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KnoxEvery book I’ve mentioned won admirers from different sections of the reading public but, for me, the die was cast when a rather shy young man read the opening paragraphs of his soon-to-be-published novel at a book promotion evening in a smart Fitzrovia Hotel. Joseph Knox (left) may still have work to do to become a Richard Burton in the making, but Sirens is comfortably my debut novel of 2017. On a very superficial level it’s a police procedural, set in Manchester, where we share the trials and tribulations of a young copper, Aidan Waits. Waits is a complex character, attended by his own demons and obsessed with bringing down a local drug baron. That’s where any resemblance to a bog-standard cops and robbers tale ends. Knox writes with the kind of savage poetry which reminded me very much of the great Derek Raymond and the bleak world and urban eloquence of his Factory novels. I am delighted that a follow-up novel is on its way, but what a challenge, to equal such a stunning debut!

“Knox has penned a black tale which is certainly not a comfort read. There are passages which made me physically wince, but the author has the confidence to give us an ending, once the mayhem has died down, which is both bitter-sweet and poignant.”

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Click the links to see who won

Best historical crime novel

Best police procedural novel

ON MY SHELF … August 2017

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KFC

Brian MastersThe grisly exploits of the Muswell Hill murderer Denis Nilsen still defy belief over thirty years later. As you read the story you can rub your eyes and hope that you have woken up from a particularly sordid and violent dream, but you haven’t: everything on the page in front of you is the grim reality. We covered the case briefly in our True Crime section, but Brian Masters (left) has written the definitive account of one of London’s worst serial killings.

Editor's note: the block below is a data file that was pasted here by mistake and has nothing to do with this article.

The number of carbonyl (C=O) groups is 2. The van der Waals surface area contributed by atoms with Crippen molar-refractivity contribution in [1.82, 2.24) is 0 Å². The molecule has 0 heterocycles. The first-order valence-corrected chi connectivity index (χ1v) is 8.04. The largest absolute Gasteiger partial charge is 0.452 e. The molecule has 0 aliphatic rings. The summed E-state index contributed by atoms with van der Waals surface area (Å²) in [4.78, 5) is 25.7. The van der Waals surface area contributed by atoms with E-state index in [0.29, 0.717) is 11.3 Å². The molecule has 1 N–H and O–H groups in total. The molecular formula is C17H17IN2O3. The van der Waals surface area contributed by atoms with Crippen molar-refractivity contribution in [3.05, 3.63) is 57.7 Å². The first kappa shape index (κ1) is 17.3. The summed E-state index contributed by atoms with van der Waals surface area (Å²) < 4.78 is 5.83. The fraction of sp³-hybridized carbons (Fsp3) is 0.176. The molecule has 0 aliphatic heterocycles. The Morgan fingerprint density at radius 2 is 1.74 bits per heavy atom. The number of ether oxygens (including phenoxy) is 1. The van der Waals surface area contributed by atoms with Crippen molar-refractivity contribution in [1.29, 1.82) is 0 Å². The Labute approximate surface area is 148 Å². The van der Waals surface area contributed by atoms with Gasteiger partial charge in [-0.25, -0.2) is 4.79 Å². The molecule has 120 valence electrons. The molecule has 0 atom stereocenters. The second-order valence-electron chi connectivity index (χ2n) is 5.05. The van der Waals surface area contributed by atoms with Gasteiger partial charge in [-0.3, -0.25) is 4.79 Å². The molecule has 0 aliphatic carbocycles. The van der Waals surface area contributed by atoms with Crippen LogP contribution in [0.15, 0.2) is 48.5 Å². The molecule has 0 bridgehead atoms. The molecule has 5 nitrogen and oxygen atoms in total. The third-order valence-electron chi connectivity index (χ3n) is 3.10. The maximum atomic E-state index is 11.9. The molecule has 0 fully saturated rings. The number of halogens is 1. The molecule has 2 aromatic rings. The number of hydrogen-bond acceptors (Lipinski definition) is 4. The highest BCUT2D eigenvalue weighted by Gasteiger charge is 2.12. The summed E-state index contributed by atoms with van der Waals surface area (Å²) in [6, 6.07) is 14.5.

This is a brand new edition of the book, which first came out in 1985. Masters subsequently wrote The Shrine of Jeffrey Dahmer and She Must Have Known: The Trial of Rosemary West. Killing For Company is published by Arrow Books, and will be available on 24th August.

 

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Gus-Rose2From the ghastly to the ghostly – or at least, a world where fantasy and literary trickery take us away from the mundanity of murder. The Readymade Thief is the debut novel from the Chicago based teacher and screenwriter Augustus Rose, (right) and has just been published by William Heinemann. It is set in Philadelphia, and we follow the progress of a teenage delinquent girl, Lee Cuddy, as she casts herself adrift in a city full of shadows and shocks. Escaping a juvenile detention centre, Lee finds herself in The Crystal Castle, a sinister place where reality blurs with the imagination, and her world begins to develop echoes of the disturbing images created by the chess-playing surrealist painter Marcel Duchamp. (below)